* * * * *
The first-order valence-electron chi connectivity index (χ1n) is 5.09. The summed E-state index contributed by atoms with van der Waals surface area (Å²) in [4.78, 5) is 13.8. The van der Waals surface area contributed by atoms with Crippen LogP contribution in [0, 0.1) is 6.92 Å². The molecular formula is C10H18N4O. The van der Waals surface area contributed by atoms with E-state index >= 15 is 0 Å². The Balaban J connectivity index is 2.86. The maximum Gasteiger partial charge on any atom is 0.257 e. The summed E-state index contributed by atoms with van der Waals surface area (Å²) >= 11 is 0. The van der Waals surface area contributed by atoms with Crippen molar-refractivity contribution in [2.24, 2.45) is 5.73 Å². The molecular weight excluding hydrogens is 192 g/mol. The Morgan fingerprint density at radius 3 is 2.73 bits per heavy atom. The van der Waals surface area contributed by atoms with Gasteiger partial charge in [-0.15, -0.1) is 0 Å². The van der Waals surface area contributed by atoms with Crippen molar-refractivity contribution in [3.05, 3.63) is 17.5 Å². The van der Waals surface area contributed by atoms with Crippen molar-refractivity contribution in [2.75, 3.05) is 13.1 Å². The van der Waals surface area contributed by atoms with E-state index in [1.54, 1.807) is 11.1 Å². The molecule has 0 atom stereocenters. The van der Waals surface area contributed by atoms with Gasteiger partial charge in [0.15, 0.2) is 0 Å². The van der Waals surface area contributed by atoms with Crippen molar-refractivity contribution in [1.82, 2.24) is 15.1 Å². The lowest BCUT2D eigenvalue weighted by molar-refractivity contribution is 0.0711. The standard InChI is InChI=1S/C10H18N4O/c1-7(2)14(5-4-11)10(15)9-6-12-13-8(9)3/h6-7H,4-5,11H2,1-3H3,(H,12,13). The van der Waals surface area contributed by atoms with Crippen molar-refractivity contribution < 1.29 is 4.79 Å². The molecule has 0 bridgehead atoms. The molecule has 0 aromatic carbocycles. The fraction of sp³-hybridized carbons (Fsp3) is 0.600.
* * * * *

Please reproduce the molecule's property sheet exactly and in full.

The first-order valence-electron chi connectivity index (χ1n) is 5.09. The summed E-state index contributed by atoms with van der Waals surface area (Å²) in [4.78, 5) is 13.8. The van der Waals surface area contributed by atoms with Crippen LogP contribution in [0, 0.1) is 6.92 Å². The molecular formula is C10H18N4O. The van der Waals surface area contributed by atoms with E-state index >= 15 is 0 Å². The Balaban J connectivity index is 2.86. The maximum Gasteiger partial charge on any atom is 0.257 e. The summed E-state index contributed by atoms with van der Waals surface area (Å²) >= 11 is 0. The van der Waals surface area contributed by atoms with Crippen molar-refractivity contribution in [2.24, 2.45) is 5.73 Å². The molecular weight excluding hydrogens is 192 g/mol. The Morgan fingerprint density at radius 3 is 2.73 bits per heavy atom. The van der Waals surface area contributed by atoms with Gasteiger partial charge in [-0.15, -0.1) is 0 Å². The van der Waals surface area contributed by atoms with Crippen molar-refractivity contribution in [3.05, 3.63) is 17.5 Å². The van der Waals surface area contributed by atoms with Crippen molar-refractivity contribution in [2.75, 3.05) is 13.1 Å². The van der Waals surface area contributed by atoms with E-state index in [1.54, 1.807) is 11.1 Å². The molecule has 0 atom stereocenters. The van der Waals surface area contributed by atoms with Gasteiger partial charge in [0.15, 0.2) is 0 Å². The van der Waals surface area contributed by atoms with Crippen molar-refractivity contribution in [1.82, 2.24) is 15.1 Å². The lowest BCUT2D eigenvalue weighted by molar-refractivity contribution is 0.0711. The standard InChI is InChI=1S/C10H18N4O/c1-7(2)14(5-4-11)10(15)9-6-12-13-8(9)3/h6-7H,4-5,11H2,1-3H3,(H,12,13). The van der Waals surface area contributed by atoms with Crippen molar-refractivity contribution < 1.29 is 4.79 Å². The molecule has 0 bridgehead atoms. The molecule has 0 aromatic carbocycles. The fraction of sp³-hybridized carbons (Fsp3) is 0.600.